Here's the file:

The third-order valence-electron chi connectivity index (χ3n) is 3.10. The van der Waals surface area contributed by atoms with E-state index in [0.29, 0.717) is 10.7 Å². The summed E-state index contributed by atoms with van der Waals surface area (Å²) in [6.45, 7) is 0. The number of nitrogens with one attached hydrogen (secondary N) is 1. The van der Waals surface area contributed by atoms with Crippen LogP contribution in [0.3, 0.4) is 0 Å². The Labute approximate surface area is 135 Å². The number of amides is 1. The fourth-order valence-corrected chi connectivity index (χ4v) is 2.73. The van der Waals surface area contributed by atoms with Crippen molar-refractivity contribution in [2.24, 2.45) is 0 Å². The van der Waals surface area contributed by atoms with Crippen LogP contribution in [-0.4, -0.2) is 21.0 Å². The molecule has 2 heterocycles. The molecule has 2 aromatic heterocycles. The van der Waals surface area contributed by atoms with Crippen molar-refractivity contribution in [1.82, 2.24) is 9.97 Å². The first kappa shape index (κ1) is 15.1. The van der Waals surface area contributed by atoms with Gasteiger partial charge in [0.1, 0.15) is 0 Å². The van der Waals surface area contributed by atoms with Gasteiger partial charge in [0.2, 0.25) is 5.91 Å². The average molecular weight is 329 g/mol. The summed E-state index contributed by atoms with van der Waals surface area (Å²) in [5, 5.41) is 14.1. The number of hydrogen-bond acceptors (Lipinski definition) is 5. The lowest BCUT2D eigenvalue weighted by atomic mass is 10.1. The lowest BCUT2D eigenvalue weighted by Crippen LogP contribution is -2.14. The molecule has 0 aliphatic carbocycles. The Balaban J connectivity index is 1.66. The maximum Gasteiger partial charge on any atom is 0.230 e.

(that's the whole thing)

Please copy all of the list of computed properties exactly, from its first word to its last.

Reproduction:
The third-order valence-electron chi connectivity index (χ3n) is 3.10. The van der Waals surface area contributed by atoms with E-state index in [0.29, 0.717) is 10.7 Å². The summed E-state index contributed by atoms with van der Waals surface area (Å²) in [6.45, 7) is 0. The number of nitrogens with one attached hydrogen (secondary N) is 1. The van der Waals surface area contributed by atoms with Crippen LogP contribution in [0.3, 0.4) is 0 Å². The Labute approximate surface area is 135 Å². The number of amides is 1. The fourth-order valence-corrected chi connectivity index (χ4v) is 2.73. The van der Waals surface area contributed by atoms with Crippen molar-refractivity contribution in [2.24, 2.45) is 0 Å². The van der Waals surface area contributed by atoms with Crippen LogP contribution in [-0.4, -0.2) is 21.0 Å². The molecule has 2 heterocycles. The molecule has 2 aromatic heterocycles. The van der Waals surface area contributed by atoms with Crippen molar-refractivity contribution in [1.82, 2.24) is 9.97 Å². The first kappa shape index (κ1) is 15.1. The van der Waals surface area contributed by atoms with Gasteiger partial charge in [0.1, 0.15) is 0 Å². The van der Waals surface area contributed by atoms with Gasteiger partial charge in [0.2, 0.25) is 5.91 Å². The average molecular weight is 329 g/mol. The summed E-state index contributed by atoms with van der Waals surface area (Å²) in [5, 5.41) is 14.1. The number of hydrogen-bond acceptors (Lipinski definition) is 5. The lowest BCUT2D eigenvalue weighted by atomic mass is 10.1. The lowest BCUT2D eigenvalue weighted by Crippen LogP contribution is -2.14. The molecule has 0 aliphatic carbocycles. The Balaban J connectivity index is 1.66. The maximum Gasteiger partial charge on any atom is 0.230 e.